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“Wired” Classes Taking Industry by Storm

Who “Owns” Online Yoga?

by STEWART J. LAWRENCE

Uh oh, it may be time to call Lord Vishnu again.   Another “evil” American capitalist is trying to slap a patent on yoga.  For years, yogis complained about Bikram Chodhury’s push to patent his 26-posture “hot” yoga sequence.  Now they’re up in arms about the efforts of YogaGlo, the leading online yoga company, to patent the way the company films its streaming video classes.  Where will it all end?

In fact, these are just two of a growing number of patent disputes that have plagued America’s $10 billion yoga industry in recent years – with plenty more to come.  Others have pitted posh yoga retailers like Vancouver-based Lululemon and an American company, Yogitoes, against competitors accused of copying their production processes.  Last year, Lululemon sued Calvin Klein for using the same style waistband in its tight leisure pants that Lulu uses in its own hot-selling yoga stretch pants – and Lulu, which grosses nearly $900 million annually, recently settled the dispute on favorable terms. Yogitoes has accused both Lululemon and Under Armour of trying to duplicate their slip-resistant “sticky” towels.  That dispute is still pending.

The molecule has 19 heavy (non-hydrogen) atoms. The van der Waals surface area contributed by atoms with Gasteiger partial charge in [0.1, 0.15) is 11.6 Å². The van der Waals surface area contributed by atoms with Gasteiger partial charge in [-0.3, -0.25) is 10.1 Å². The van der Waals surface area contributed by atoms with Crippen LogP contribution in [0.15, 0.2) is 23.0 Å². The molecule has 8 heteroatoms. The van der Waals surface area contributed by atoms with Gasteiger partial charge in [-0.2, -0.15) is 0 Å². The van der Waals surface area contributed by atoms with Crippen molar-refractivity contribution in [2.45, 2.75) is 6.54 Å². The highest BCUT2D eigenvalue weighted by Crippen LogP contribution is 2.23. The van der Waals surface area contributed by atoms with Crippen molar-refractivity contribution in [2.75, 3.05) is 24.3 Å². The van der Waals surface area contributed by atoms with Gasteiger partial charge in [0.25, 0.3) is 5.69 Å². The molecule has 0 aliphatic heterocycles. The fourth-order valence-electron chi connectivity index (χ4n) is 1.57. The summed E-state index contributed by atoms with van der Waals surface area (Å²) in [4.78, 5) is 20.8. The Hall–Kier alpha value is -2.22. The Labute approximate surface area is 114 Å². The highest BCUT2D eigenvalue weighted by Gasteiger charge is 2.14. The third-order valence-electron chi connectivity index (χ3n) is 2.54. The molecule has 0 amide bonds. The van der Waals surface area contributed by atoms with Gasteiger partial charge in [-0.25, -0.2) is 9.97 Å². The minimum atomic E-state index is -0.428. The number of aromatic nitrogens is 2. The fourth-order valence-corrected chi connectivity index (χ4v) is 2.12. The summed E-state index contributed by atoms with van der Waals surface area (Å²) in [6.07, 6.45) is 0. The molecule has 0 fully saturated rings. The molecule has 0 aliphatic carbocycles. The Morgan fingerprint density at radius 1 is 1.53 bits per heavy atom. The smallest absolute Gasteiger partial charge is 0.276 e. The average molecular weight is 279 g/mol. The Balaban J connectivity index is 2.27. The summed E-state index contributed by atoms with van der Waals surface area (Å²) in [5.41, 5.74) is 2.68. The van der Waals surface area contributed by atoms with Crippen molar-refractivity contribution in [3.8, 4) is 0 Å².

Yoga purists don’t seem to care much when these conflicts feature big yoga companies, especially ones owned and controlled by men.   But when yoga women (who now dominate the industry teacher corps by almost 9-1) feel they aren’t getting an equal opportunity to cash in on Yoga, Inc., they’ve been known to pitch a hissy fit.  No one can “own” yoga, they cry.  Yoga is for everyone!  In recent months, the Yoga Alliance, a quasi-trade association that helps “certify” yogis to teach, has enjoined the dispute.   After one on-line yoga company, Yoga International, received a cease-and-desist letter from Yoga Glo, the Alliance’s new executive director Richard Karpel sponsored an online petition drive demanding that YogaGlo withdraw its patent and stop threatening to sue other online providers that may want to compete with YogaGlo by posting their own streaming videos.  A nasty little web posting battle ensued, with the Alliance and its allies depicting YogaGlo as a greedy monopoly intent on discouraging competition and conquering the online yoga market for itself.